Equivalent/ effective isotropically radiated power (EIRP) is a measure of overall gain (including coaxial and connector losses) referencing an isotropic antenna of equivalent signal strength, measured in dBi. As the isotropic antenna is a theoretical construct, a more practical measure is the effective radiated power or ERP. ERP also references overall gain (including coaxial cable and connector losses) relative to a half-wave dipole antenna and is measured in dB.
More generally gain may be expressed as:
Collinear Antennas and Polarization
By design, the horizontal radiation pattern can be extended further by connecting multiple dipole elements together.
These antennas are known as collinears and are normally manufactured with gains of 5dB, 8dB or 10dB. Like dipoles, collinear antennas are vertically polarized for effective communications.
As illustrated, the collinear antenna further distorts the directed energy in the horizontal plane improving reliable communications distances.
Dipole and collinear antennas are termed omnidirectional as they transmit in an approximate 360 degree horizontal radius. Typical uses for these types of antenna are where outlying units are scattered around a sizable arc radius and/or in inter-plant applications where reflected signals over short distances are received at various arcs to the original.
Yagi Antennas and Polarization
The forward direction of the radiated waveform can be further increased by adding reflector elements which act to focus the waveform in a forward direction (with the consequence that the back and side lobes are reduced).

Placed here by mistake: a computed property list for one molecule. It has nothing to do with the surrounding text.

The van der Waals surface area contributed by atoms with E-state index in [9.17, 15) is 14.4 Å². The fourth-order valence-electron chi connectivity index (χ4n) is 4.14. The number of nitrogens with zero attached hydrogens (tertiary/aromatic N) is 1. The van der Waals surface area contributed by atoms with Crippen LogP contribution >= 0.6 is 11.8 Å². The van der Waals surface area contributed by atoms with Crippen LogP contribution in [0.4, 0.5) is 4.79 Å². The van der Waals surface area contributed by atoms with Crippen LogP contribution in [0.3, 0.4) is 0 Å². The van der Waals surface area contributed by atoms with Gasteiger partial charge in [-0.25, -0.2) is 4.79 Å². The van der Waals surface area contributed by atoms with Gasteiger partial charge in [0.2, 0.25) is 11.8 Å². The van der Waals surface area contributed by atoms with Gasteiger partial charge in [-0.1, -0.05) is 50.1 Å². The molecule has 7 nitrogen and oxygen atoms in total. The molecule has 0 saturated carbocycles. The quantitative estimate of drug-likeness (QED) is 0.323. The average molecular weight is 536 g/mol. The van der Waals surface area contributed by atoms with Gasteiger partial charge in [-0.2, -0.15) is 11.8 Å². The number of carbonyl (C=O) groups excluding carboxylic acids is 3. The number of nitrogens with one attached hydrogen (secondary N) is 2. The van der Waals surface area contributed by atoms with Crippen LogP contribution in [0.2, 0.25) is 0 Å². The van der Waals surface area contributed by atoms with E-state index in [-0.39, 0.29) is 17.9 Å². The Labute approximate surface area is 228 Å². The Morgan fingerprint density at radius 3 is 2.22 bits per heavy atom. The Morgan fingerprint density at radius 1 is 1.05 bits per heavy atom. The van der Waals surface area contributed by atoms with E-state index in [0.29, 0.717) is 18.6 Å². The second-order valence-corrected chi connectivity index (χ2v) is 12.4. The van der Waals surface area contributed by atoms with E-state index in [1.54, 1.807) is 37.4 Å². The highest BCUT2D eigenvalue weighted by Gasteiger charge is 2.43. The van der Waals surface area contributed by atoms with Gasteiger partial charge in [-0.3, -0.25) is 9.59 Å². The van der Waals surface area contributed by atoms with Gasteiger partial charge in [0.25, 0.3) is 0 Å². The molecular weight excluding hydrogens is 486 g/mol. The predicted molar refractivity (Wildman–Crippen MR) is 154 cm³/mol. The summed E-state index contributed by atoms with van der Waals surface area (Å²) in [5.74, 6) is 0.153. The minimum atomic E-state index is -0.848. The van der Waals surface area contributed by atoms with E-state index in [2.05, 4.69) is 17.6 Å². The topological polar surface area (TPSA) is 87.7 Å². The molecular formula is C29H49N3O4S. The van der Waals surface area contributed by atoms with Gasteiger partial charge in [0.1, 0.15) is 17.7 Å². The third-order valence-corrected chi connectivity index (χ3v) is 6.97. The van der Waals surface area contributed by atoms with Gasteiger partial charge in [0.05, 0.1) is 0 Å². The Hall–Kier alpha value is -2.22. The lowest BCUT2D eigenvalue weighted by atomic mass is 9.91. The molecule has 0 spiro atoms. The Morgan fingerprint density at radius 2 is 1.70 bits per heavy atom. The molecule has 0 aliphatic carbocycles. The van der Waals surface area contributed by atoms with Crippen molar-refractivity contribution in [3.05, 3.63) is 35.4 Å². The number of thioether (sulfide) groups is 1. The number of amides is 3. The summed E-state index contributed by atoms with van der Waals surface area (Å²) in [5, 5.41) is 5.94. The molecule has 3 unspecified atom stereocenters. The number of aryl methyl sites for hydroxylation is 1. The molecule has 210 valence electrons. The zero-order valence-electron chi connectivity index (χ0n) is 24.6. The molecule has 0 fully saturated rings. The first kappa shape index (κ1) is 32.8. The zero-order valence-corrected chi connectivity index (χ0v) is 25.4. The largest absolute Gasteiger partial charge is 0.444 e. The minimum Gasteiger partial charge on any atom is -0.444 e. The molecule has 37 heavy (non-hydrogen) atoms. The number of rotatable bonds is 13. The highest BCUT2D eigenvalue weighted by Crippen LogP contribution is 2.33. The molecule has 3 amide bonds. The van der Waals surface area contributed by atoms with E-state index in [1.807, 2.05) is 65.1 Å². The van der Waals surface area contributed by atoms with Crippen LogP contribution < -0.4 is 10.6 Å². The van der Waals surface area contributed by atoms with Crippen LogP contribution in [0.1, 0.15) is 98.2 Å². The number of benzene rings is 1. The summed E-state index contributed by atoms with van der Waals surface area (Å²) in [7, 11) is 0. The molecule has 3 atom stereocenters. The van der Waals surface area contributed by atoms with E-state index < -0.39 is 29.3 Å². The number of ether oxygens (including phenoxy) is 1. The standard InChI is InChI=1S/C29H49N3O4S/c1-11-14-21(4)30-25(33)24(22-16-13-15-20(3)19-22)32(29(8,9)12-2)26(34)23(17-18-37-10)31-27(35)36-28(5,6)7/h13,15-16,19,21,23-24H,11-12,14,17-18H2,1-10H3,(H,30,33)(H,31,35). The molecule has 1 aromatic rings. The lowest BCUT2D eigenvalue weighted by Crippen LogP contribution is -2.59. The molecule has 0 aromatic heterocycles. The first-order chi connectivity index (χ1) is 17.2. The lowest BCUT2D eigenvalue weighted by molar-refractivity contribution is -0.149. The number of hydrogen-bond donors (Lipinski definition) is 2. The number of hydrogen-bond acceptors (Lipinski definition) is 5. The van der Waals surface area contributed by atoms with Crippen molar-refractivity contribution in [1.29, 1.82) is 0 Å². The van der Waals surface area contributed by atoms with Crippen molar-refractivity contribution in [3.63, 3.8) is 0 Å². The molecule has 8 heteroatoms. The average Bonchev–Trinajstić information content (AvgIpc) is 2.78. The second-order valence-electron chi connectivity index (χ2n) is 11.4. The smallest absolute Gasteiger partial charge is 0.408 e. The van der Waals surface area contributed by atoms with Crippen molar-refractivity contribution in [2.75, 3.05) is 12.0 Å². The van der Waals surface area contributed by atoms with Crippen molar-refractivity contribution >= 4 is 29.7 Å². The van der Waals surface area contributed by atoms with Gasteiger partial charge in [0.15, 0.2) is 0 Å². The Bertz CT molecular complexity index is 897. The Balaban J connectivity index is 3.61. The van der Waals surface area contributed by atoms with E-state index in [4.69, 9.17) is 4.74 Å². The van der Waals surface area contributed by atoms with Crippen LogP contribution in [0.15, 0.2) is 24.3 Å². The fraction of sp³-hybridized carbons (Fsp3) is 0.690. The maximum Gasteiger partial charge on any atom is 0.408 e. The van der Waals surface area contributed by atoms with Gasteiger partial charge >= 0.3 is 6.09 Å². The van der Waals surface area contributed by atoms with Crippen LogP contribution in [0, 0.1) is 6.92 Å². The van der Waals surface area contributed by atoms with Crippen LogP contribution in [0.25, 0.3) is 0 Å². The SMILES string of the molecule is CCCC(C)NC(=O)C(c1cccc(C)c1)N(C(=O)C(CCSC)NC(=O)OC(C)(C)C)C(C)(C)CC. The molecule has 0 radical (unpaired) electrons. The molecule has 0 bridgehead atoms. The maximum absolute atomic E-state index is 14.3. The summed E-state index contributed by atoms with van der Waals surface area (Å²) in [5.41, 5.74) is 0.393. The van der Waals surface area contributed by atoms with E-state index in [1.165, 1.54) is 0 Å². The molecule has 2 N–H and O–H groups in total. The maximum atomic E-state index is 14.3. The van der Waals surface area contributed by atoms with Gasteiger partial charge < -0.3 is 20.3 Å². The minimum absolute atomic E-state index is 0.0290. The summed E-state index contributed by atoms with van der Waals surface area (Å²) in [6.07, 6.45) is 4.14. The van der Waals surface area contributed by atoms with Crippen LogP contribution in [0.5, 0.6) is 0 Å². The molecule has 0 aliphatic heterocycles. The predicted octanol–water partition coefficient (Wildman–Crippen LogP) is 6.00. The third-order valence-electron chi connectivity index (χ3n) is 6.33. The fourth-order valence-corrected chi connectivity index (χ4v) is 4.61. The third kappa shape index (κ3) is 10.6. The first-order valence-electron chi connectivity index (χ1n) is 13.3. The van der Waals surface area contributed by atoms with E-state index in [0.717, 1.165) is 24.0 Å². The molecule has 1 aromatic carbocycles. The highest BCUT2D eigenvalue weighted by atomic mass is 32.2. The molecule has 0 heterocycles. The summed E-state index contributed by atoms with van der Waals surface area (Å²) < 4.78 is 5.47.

These types of antenna are referred to as Yagi antennas with the addition of more reflector elements adding forward gain but a more focused narrower beam width. These antennas are often used for long line of sight radio point to point applications and intra-plant applications.
Yagi antennas focus the waveform in a forward direction reducing lobes at the rear and sides of the antenna; typically used over longer distances in a point to point fashion.
With increased forward gain Yagi antennas beam width becomes narrower.
Yagiâ€™s are mounted with the central beam horizontal and the orthogonal reflector elements either vertical or horizontal (relative to the Earthâ€™s surface). If the elements are vertical, the Yagi is transmitting with vertical polarization; if the elements are horizontal, the polarity is horizontal.
Polarization of a Yagi antenna will impact on the orientation of the propagated waveform.
Other Antenna Types
The previous antennas centered on distance communications but not all wireless communications involve longer communications links (eg replacement of slip-rings on a rotating kiln).
Applications over shorter distances may necessitate the use of a Â¼ wave whip antenna. These antennas are simply a Â¼ wavelength conductor and can be mounted directly to the wireless device (typically ground-dependant antennas using the housing Earth to propagate). Another option is to have a small run of coaxial cable attached (ie ground-independent) for antenna placement flexibility. More generally Â¼ wave whip antennas range from unity gain to a loss of -2dB when combined with the coaxial cable.
Another antenna option used in higher frequencies such as 2.4GHz is the parabolic antenna. Parabolic antennas add side reflectors to amplify the forward gain even further (relative to a Yagi antenna) but with extremely narrow beam-widths. For 2.4GHz devices, parabolic reflectors behind the dipole element yield extremely high gains and extremely narrow transmission beams.
From left to right, (A and B) 1/4 wave whip antennas with and without coaxial cable, (C) 2dB gain dipole, (D) 5 dB gain collinear, (E) 6 element Yagi and (F) 2.4GHz parabolic antenna.
Note: images are not to scale.
Please contact EDAC on 03 97626244 for help with antenna selection.